Here are some ideas I’d like to work into the sermon:
The hard work after Easter does requires courage.
A little bit of the that is to stand up to powerful detractors. (I’m not sure about this, poor me the embattled progressive Christian?) Maybe as a brief jumping off point.
The hardest work, that requires the most courage, is examining our own belief systems.
Evangelism is one path that has taken me to the issue. People are afraid to talk about their faith, and a source of that trouble is not being clear on our beliefs. So their churches don’t grow or don’t influence the world. Etc.
I changed it to ‘clear’ from ‘certain.’ I feel pretty clear on what I believe, but I am not certain about lots of things. For example, I’m clear on what I think about the afterlife. (1) It is not the purpose or focus of Jesus’ message and (2) I have no idea what the afterlife is. I’m 100% agnostic on the afterlife. I don’t know if it exists or not; I know its existence or nonexistence does not affect me.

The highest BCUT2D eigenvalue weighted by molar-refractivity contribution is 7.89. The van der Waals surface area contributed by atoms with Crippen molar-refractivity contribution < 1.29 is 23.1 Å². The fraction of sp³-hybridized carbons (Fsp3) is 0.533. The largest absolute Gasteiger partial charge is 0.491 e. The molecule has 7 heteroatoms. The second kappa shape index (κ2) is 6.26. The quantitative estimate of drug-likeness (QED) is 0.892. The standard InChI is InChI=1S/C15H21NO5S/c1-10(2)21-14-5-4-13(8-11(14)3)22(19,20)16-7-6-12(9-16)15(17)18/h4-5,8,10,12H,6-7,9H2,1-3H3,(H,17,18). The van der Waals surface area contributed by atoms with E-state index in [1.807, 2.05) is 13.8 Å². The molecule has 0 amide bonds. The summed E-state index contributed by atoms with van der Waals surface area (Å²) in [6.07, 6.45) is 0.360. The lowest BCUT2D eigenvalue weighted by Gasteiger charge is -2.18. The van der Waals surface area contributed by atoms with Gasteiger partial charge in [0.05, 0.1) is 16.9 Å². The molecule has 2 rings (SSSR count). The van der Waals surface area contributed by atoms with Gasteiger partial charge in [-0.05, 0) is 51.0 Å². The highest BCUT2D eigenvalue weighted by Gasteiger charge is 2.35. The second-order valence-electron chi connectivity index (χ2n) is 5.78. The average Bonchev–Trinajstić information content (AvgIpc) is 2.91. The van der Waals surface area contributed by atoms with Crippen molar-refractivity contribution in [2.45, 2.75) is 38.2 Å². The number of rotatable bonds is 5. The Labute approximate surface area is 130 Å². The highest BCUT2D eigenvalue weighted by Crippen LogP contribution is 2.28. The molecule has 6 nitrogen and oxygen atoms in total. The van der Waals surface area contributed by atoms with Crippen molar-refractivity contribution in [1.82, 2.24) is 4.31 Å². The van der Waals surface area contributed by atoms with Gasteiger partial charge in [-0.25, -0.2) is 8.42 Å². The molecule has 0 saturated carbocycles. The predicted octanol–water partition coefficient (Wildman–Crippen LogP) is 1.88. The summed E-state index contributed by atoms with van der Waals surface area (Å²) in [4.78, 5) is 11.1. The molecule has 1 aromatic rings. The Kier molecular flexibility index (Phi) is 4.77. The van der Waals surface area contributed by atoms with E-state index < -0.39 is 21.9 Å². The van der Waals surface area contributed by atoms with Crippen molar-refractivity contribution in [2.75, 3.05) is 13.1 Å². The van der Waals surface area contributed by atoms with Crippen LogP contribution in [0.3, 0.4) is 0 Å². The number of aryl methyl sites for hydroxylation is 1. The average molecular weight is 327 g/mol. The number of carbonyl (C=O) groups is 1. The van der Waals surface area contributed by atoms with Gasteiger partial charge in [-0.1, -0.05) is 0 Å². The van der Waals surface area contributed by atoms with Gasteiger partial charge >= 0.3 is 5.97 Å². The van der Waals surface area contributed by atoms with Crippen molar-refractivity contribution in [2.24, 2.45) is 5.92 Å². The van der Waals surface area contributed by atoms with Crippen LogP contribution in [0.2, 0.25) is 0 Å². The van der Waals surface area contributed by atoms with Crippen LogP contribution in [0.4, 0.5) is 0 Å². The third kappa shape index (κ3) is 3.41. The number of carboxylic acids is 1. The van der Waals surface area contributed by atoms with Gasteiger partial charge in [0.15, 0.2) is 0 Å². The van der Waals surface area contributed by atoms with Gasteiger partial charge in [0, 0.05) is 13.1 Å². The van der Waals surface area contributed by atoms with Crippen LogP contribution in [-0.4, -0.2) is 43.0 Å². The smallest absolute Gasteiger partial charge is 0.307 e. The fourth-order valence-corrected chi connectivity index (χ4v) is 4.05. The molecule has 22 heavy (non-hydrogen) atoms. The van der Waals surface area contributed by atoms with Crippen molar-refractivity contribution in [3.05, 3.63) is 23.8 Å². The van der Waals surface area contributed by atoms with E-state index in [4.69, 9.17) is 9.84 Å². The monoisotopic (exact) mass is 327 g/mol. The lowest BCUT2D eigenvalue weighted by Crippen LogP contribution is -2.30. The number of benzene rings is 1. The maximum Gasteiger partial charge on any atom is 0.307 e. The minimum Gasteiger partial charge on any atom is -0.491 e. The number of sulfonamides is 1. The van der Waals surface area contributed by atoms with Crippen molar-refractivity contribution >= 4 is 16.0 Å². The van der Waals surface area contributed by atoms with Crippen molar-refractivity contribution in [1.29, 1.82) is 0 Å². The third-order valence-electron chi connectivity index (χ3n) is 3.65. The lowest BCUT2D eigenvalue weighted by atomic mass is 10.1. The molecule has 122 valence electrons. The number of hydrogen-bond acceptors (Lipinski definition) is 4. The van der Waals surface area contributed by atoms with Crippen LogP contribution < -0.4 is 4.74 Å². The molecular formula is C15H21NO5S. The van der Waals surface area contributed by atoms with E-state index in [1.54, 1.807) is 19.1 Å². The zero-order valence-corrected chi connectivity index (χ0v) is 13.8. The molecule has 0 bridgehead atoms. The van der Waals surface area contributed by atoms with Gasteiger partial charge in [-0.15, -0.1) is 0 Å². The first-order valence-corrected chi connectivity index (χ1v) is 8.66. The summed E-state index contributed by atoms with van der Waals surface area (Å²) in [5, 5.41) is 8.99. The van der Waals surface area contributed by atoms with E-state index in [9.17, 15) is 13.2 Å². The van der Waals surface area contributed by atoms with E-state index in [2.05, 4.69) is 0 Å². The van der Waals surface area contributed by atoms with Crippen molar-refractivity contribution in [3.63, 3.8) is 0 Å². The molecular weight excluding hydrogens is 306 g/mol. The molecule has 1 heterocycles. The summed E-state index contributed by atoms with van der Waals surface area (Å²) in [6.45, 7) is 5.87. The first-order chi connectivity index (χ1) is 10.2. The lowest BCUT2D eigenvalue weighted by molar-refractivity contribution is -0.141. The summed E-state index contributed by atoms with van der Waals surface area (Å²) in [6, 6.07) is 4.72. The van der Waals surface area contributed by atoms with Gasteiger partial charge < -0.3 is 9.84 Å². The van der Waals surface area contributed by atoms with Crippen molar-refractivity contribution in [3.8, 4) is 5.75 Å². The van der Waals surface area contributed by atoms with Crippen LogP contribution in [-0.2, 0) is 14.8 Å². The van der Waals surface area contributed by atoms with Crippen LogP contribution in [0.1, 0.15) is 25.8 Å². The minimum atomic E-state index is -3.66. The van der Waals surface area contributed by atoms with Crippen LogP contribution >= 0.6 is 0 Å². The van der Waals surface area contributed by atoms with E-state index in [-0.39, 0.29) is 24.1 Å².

So, not working through stuff like, what does faith mean? what does resurrection mean? what does God mean? is bad because it inhibits our ability to tell people the good news we’ve found at church. But that badness is minuscule in comparison to the badness of not having a fully formed/forming faith. The death of a movement is not as terrifying as the death of a life unexamined.
From Resurrection to Revolution may have been a better title. Hmm.